Today is the International Day for the Elimination of Violence Against Women. It marks the beginning of the United Nations Women 16 Days of Activism, a global campaign to galvanise action to end violence against women and children.
Save the Children has been running domestic violence refuges in Australia for more than 30 years and is committed to supporting women and their children who are fleeing domestic or family violence.
According to family and gendered violence awareness network, Our Watch, one in six Australian women have experienced physical or sexual violence from a current or former partner. Children who experience or witness this violence are directly impacted.
Save the Children runs five refuges in Queensland, which provide confidential and secure transitional housing for women and their children, and two domestic and family violence mobile support services across Southern Queensland.
The refuges offer services on child learning and development to reduce the adverse impact of family violence on children’s development and education trajectory.
“All of our facilities support the needs of children as well as those of mothers, so we have a lot of designated spaces for children to play and learn. We also have a designated child support worker at each refuge to provide specialised case management services for children to meet the needs to the family as a whole,” said Victoria Kennedy, a Parent Child Support Worker at a Save the Children refuge in Queensland.
Kylie, a victim of domestic and family violence, said staying in a Save the Children refuge allowed her and her son the chance to rebuild their lives.
“Being in refuge gave me the chance to decide ‘where to next?’. The staff were so supportive. If I needed to go to court, they were there to go with me. If I just needed somebody to talk to about what was going on, they were there to listen,” Kylie said.
“It has been hard for my son. Even though he didn’t see a lot of it, he still overheard. And his behaviours are something that were really concerning for me. He has come a long way. Now he’s not angry, he doesn’t wet the bed as much, he doesn’t have the nightmares that he used to.”
Save the Children’s Everyday Positive Play program provides training to other refuges in establishing child friendly spaces and delivering child-specific support to families that access refuges.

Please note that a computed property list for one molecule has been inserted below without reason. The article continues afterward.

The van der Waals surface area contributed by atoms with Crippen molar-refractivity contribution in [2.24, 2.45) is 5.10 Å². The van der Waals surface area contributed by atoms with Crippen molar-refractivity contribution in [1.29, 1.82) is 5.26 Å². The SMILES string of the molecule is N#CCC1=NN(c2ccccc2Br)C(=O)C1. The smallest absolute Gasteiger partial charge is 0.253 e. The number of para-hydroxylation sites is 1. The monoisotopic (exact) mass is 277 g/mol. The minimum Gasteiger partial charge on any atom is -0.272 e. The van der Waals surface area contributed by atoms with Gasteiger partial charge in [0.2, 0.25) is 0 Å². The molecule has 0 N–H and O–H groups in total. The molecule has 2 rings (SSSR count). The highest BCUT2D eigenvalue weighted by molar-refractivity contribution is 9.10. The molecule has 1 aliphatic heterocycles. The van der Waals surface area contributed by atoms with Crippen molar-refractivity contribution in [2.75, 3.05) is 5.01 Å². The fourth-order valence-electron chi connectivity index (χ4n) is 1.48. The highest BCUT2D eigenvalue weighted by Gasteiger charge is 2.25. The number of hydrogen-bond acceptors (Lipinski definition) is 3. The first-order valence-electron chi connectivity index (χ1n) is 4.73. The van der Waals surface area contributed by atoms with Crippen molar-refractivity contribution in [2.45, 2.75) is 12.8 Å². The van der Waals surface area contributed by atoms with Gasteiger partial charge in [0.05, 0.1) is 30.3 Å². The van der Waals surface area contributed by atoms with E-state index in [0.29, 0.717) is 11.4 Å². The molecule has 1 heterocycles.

Over the past decade, governments and communities have taken steps to increase funding, deliver services and promote attitudinal change to address the domestic and family violence crisis in Australia.
Building on our programming expertise and recommendations of the Victorian Royal Commission into Family Violence, Save the Children is now calling for a greater national focus on the interests of children.
improved national collection of data about children’s experiences of domestic and family violence
expanding and resourcing child-centred and trauma informed services for children who experience domestic and family violence; and
increased preventative education programs to address root causes of domestic and family violence.
Save the Children has partnered with organisations in Gippsland, Victoria, to increase its focus on family violence prevention activities and to promote children’s rights.
To mark the global 16 Days of Activism campaign, Save the Children is supporting the event “Walk to Change the Story” in Bairnsdale. The community walk will be held on Wednesday November 28 to advocate for an end to violence against women and children, and will include a free barbeque, guest speakers, children’s activities and competitions.
***If you or someone you know is impacted by sexual assault or family violence call 1800RESPECT on 1800 737 732 or visit www.1800RESPECT.org.au. In an emergency call 000***
For more details call Alex Sampson on 0429 943 027